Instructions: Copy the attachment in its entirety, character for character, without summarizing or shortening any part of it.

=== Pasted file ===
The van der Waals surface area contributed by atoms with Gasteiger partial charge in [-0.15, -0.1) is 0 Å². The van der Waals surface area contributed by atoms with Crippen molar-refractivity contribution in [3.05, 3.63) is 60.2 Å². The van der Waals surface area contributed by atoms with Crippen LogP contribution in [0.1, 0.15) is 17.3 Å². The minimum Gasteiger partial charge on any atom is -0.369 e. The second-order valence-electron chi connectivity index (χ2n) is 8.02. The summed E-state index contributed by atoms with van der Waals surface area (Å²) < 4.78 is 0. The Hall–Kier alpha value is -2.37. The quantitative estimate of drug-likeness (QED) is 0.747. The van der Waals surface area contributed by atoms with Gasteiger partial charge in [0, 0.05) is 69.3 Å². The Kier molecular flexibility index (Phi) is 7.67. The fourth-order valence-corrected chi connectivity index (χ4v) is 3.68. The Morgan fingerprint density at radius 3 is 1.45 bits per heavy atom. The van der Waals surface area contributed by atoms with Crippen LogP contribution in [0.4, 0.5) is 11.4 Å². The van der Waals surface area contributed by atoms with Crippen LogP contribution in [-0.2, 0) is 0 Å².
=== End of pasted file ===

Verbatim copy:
The van der Waals surface area contributed by atoms with Gasteiger partial charge in [-0.15, -0.1) is 0 Å². The van der Waals surface area contributed by atoms with Crippen molar-refractivity contribution in [3.05, 3.63) is 60.2 Å². The van der Waals surface area contributed by atoms with Crippen LogP contribution in [0.1, 0.15) is 17.3 Å². The minimum Gasteiger partial charge on any atom is -0.369 e. The second-order valence-electron chi connectivity index (χ2n) is 8.02. The summed E-state index contributed by atoms with van der Waals surface area (Å²) < 4.78 is 0. The Hall–Kier alpha value is -2.37. The quantitative estimate of drug-likeness (QED) is 0.747. The van der Waals surface area contributed by atoms with Gasteiger partial charge in [0, 0.05) is 69.3 Å². The Kier molecular flexibility index (Phi) is 7.67. The fourth-order valence-corrected chi connectivity index (χ4v) is 3.68. The Morgan fingerprint density at radius 3 is 1.45 bits per heavy atom. The van der Waals surface area contributed by atoms with Crippen LogP contribution in [0.4, 0.5) is 11.4 Å². The van der Waals surface area contributed by atoms with Crippen LogP contribution in [-0.2, 0) is 0 Å².